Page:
I wouldn't try all of them either if I found one I liked well to begin with.

Yup. And try to meet some horses, see if they are friendly, and talk to the instructors too. Ask about their teaching, watch a lesson. Do you know how you like to be taught? I couldn't stand the instructors who shouted at me, "Sit up straight! Inside leg to outside hand!" :banghead:

Oh and welcome !:bounce:
 

Tillytoo

Well-Known Member
Dec 2, 2010
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Welcome, I had mt first lesson two years ago aged 46!!

I found that it was the relationship with the instructor to be the most important thing that enabled me to learn, rather than the methods of teaching. I am deaf in one ear, so an instructor that can shout is a bit of Godsend to me, and as long as the shouting is because I'm deaf and not blind panic on their part its fine. :biggrin:

I'd definately have a look round them and chat to instructors before booking a lesson, see which ones you feel most comfortable with.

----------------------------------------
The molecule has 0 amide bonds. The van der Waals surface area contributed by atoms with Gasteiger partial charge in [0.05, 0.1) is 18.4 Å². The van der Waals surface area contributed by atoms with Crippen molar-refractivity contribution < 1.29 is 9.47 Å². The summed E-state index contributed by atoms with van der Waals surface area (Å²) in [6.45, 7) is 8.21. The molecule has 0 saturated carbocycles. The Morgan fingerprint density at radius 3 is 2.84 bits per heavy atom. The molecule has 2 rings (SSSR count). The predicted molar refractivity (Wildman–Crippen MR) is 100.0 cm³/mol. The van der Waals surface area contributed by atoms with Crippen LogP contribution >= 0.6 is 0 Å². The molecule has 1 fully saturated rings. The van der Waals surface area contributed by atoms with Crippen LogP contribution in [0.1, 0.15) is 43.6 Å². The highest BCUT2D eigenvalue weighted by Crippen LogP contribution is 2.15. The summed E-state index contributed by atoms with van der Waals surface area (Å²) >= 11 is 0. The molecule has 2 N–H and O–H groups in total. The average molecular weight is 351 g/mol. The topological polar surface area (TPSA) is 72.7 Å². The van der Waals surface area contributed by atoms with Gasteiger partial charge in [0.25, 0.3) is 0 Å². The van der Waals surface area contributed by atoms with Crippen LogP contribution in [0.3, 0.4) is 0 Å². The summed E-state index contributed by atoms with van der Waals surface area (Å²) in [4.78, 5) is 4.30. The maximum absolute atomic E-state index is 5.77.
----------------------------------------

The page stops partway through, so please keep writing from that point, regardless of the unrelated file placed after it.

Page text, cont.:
Wiz201

New Member
Nov 13, 2011
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I got back into riding late last year at 26 and I'm finding a combo of a simulator lesson plus two half hour group lessons are helpful at the moment. Took me some time to find the right school for the real horses but I've finally found one.
 

beakysian

New Member
Mar 26, 2008
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Durham, UK
Welcome :wavespin:

Definitely have a drive round to the various RS, try to chat to the instructors if you can, and watching a lesson is very useful before you consider booking one for yourself. I find it great to chat to other people on the yard too (other learners or parents etc). Enjoy the process of finding the place for you and don't be afraid to discuss what you want from an RS with the staff, or to move on if you aren't happy. A good RS will try their best to be right for you but sometimes it just might not click.

Also, it's often pointed out on NR that the BHS standard doesn't *necessarily* mean you're getting the best tuition so don't discount the non-BHS places until you've seen them. Some amazing RIs don't have the certificates.